You’d think the locals would embrace the Big Five more than the Eagles or Fightin’ Phils because they actually represent the city in a way its professional franchises cannot: Penn is Philadelphia’s connection to formative American history, and as a supposedly “second tier” Ivy, the city’s subsequent inferiority complex. The Temple Owls are named as a tribute to its origins as a night school and serves as the Big Five’s tie to the city’s unpretentious and ornery undercurrent, as represented by John Chaney. Villanova is just a reminder that despite Philadelphia’s gritty reputation, there are still plenty of Main Line white boys who play lacrosse. As for Saint Joseph’s and La Salle, that’s a tougher call, but through a confluence of coaches Phil Martelli and John Giannini, the Jameer Nelson/Delonte West–led Hawks team that grabbed a no. 1 seed in 2004, and the brief possibility that Kobe Bryant might’ve attended La Salle (I swear this had legs), they unite to symbolize the god-fearing, distinctly Italian underdog archetype of Rocky.

And this allows Philadelphia a breadth and success that no other major metro area can match this year. New York remains a non-factor in the college game, to the point where Syracuse is pretty much given honorary status as the sixth borough during March. USC and UCLA are going to have new coaches next year and Pepperdine’s last moment of glory was being name-dropped on “Get ’Em Girls,” and it had nothing to do with Paul Westhead or Doug Christie.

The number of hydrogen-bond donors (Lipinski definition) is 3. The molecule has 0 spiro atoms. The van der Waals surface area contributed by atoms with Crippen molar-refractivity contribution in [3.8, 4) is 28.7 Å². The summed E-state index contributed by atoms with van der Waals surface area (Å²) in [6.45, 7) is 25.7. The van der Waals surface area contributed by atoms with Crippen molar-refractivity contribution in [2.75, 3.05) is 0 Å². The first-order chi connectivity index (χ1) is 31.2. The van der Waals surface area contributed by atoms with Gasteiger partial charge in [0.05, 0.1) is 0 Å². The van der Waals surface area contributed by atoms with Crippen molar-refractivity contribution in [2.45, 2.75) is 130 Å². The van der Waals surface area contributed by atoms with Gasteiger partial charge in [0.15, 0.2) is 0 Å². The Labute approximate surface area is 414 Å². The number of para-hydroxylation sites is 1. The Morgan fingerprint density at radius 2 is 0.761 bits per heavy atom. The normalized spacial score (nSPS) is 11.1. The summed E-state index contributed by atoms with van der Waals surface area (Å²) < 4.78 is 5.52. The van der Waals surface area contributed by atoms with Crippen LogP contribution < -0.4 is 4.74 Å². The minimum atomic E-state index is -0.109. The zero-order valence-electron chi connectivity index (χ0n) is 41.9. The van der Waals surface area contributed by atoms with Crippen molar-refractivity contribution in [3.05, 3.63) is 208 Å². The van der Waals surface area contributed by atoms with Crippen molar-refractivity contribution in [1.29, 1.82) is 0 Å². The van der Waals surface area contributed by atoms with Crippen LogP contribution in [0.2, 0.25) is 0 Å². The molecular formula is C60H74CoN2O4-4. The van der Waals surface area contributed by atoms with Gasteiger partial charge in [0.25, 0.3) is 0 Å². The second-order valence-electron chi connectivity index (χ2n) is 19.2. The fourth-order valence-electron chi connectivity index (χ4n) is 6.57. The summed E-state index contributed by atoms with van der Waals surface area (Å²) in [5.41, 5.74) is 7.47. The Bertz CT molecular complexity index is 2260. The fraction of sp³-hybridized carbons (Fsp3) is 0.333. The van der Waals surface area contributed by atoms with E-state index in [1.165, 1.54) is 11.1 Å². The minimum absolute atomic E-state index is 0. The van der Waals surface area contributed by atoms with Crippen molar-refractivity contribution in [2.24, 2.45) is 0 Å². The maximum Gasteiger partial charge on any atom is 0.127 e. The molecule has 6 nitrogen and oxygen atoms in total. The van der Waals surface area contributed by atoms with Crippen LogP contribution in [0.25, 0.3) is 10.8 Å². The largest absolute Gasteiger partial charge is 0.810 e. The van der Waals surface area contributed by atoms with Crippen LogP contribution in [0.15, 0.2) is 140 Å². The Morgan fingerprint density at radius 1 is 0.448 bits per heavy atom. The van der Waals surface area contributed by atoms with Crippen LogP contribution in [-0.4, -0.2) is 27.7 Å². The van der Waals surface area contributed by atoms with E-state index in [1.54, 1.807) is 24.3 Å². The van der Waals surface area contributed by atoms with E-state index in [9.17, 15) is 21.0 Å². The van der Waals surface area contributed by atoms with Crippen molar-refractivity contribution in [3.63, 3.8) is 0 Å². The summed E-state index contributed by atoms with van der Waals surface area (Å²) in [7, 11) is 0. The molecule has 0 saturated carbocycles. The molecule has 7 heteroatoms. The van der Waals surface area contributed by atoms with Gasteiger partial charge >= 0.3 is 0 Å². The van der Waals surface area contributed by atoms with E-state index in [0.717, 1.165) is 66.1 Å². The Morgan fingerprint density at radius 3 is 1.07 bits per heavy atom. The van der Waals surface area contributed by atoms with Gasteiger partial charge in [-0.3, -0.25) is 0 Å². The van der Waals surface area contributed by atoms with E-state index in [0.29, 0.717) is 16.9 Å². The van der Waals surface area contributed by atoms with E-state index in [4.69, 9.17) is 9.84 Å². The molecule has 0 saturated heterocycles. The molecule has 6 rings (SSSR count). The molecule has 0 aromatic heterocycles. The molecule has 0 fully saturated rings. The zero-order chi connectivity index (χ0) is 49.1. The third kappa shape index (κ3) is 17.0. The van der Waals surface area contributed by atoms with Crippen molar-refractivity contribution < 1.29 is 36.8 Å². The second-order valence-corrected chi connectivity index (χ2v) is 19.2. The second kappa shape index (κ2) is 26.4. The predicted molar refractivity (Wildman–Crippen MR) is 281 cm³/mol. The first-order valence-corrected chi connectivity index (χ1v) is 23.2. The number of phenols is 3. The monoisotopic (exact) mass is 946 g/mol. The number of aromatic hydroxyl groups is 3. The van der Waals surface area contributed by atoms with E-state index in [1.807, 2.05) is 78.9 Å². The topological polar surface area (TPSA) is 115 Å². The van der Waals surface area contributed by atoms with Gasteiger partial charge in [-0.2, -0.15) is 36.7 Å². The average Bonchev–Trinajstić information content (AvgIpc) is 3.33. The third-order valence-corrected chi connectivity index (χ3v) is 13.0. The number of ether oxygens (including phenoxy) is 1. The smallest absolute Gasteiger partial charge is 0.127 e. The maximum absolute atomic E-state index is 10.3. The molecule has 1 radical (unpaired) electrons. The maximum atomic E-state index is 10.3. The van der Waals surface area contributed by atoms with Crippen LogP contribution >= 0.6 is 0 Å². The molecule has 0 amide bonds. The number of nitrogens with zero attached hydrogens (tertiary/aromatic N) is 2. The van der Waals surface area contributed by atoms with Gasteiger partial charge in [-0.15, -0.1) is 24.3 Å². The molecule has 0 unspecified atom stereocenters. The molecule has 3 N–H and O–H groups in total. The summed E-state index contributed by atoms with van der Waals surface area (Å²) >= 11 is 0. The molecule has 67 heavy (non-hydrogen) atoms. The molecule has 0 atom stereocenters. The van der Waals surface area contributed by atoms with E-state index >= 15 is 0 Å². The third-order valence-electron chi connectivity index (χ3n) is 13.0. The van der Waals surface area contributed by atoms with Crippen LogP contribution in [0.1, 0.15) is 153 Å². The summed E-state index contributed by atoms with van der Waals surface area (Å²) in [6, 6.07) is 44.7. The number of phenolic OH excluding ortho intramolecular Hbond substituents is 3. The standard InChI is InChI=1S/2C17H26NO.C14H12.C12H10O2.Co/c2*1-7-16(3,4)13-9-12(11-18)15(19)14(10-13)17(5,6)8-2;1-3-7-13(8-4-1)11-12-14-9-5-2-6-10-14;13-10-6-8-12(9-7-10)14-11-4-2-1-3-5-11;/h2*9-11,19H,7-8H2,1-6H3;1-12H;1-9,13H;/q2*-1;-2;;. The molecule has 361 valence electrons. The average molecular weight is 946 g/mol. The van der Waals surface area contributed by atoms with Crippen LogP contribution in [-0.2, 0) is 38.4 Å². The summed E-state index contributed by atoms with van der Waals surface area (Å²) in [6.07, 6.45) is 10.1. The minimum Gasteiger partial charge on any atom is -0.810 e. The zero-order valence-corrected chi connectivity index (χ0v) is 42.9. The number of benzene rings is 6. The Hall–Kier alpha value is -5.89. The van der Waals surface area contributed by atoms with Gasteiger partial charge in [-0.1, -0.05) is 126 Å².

And truth be told, though La Salle is the last Philly team standing, each team put on for their city in a way that could be appreciated by anyone who’s followed the Big Five. Even after the Chaney–Fran Dunphy transition, Temple is still that grimy 9-seed lurker that no teams wants to draw in the first round — that much was clear after it easily dispatched NC State, the kind of team everyone would’ve loved to draw in the first round this year, and gave Indiana all it could handle. La Salle actually has a fairly rich basketball tradition beyond the L-Train and Randy Woods, but the biggest wave it made as of late was landing Aaric Murray as a recruit, and now he’s off to West Virginia because he’s at least beholden to gold and blue. All the same, the Explorers have run through Boise State, Kansas State, and Ole Miss, power schools only in relation to La Salle. As far as Villanova? Well, its close loss to North Carolina solidified a year when it was capable of beating anyone, but fell shy of blue-blood status.

And if you need any more evidence of Philadelphia’s indelible mark on this year’s tourney, Florida Gulf Coast made its run in the First Union Center while the Sixers were in the midst of another slow descent into the mid-lottery netherworld. I just hope coach Andy Enfield took the guys to Chickie and Pete’s and got some Blendinis for their troubles before they left. They earned it. And if you’re a Philly fan staring into the void as you check Roy Halladay’s latest injury news, enjoy La Salle’s run, even if it’s Blendini-like in its sweet, ephemeral, and unsustainable pleasure. You’ve earned it, too.

Filed Under: A Fan's Notes